Use this URL to cite or link to this record in EThOS: https://ethos.bl.uk/OrderDetails.do?uin=uk.bl.ethos.749565
Title: Professional learning and professional careers : theory, evaluation and practice
Author: Coldwell, Michael
ISNI:       0000 0004 7234 0266
Awarding Body: Sheffield Hallam University
Current Institution: Sheffield Hallam University
Date of Award: 2018
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Abstract:
This thesis uses a set of theoretically informed approaches to understand aspects of the professional careers, development and practices of teachers, addressing three questions in particular. Firstly, how can models, and other theorisations, help illuminate the influence of professional development and practice on a range of outcomes? Secondly, how can focussing on the situated nature of professional practice and initiatives improve understanding of professional learning and practices? Thirdly what new empirical research evidence can the approaches described in the first two research questions produce in relation to professional learning and wider professional practice? It does so via a set of eight papers published over eleven years, drawing on seven mainly mixed methods studies conducted over a six year period. In relation to the first research question, the papers use realist understandings of the social world to build a set of path and level models of professional development alongside critiques of these and other models. Additionally, they provide theoretical constructs to support understanding of professional practice, in particular boundary theory and career constructs. In relation to the second, the papers develop a set of features of context which are missing from earlier accounts, indicating that the context for programmes and change processes can be: dynamic, rather than static; agentic, acting causally not just as a backdrop; relational, operating at different points and in concert with or against other contextual factors; historically located; complex and systemic. Finally, relating to the third question, the papers cover a wide range of studies; however, all focus on the relationship between outcomes and change processes in situ, and in particular the various relationships between the programme or change process; individual teachers or leaders; the organisations within which they work; and wider political and other contexts. The findings link to and illuminate aspects of these relationships.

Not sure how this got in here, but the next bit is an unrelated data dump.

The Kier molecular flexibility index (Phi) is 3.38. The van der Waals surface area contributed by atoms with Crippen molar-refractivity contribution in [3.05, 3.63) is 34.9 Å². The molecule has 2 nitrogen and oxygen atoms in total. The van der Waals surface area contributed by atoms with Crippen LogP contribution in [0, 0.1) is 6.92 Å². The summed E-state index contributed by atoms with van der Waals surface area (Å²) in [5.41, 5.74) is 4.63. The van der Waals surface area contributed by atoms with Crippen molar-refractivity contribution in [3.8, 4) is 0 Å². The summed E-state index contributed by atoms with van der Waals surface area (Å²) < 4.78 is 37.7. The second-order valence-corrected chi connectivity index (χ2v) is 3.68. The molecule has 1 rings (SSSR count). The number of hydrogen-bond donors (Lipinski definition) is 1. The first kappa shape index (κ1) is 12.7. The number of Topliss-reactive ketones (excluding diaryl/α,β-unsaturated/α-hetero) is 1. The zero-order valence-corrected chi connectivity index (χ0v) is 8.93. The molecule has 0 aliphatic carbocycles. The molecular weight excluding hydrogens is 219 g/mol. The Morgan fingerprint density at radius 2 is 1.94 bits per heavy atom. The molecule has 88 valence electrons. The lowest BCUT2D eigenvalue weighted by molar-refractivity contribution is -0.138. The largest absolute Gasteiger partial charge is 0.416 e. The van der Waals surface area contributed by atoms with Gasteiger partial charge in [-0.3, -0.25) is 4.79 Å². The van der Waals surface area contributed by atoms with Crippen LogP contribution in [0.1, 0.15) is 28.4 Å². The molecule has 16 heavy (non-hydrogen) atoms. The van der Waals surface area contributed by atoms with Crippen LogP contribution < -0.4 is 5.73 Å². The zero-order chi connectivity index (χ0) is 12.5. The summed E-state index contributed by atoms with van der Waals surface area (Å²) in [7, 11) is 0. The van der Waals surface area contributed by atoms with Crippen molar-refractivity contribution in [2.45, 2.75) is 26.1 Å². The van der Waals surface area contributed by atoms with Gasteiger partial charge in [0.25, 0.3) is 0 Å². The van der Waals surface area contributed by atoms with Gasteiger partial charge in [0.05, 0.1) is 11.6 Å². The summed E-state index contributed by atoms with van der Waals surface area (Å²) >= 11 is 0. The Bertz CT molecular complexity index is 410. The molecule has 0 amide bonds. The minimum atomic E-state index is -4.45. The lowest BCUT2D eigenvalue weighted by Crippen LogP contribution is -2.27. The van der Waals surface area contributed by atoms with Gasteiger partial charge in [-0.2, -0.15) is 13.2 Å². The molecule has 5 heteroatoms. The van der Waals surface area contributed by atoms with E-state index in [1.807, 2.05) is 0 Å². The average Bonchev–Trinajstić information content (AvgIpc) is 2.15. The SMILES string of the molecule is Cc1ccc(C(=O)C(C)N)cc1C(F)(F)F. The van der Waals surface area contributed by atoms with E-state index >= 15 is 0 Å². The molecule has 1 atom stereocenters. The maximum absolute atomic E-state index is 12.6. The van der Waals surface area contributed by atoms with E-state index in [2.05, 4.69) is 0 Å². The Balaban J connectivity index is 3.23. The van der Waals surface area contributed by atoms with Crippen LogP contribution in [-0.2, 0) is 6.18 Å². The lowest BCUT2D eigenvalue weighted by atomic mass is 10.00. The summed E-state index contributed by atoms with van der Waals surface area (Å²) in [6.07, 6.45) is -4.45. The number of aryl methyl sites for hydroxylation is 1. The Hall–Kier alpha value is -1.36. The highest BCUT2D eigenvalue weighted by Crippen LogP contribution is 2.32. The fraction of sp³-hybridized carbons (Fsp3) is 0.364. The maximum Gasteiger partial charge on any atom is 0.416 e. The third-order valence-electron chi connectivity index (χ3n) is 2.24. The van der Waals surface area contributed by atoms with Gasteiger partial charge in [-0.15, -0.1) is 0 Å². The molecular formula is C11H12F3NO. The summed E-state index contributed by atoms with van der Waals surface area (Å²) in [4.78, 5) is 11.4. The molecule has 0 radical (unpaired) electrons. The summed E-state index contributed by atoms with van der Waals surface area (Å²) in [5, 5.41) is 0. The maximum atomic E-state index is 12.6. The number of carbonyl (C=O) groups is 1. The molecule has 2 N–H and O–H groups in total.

Supervisor: Not available Sponsor: Not available
Qualification Name: Thesis (Ph.D.) Qualification Level: Doctoral
EThOS ID: uk.bl.ethos.749565  DOI: Not available
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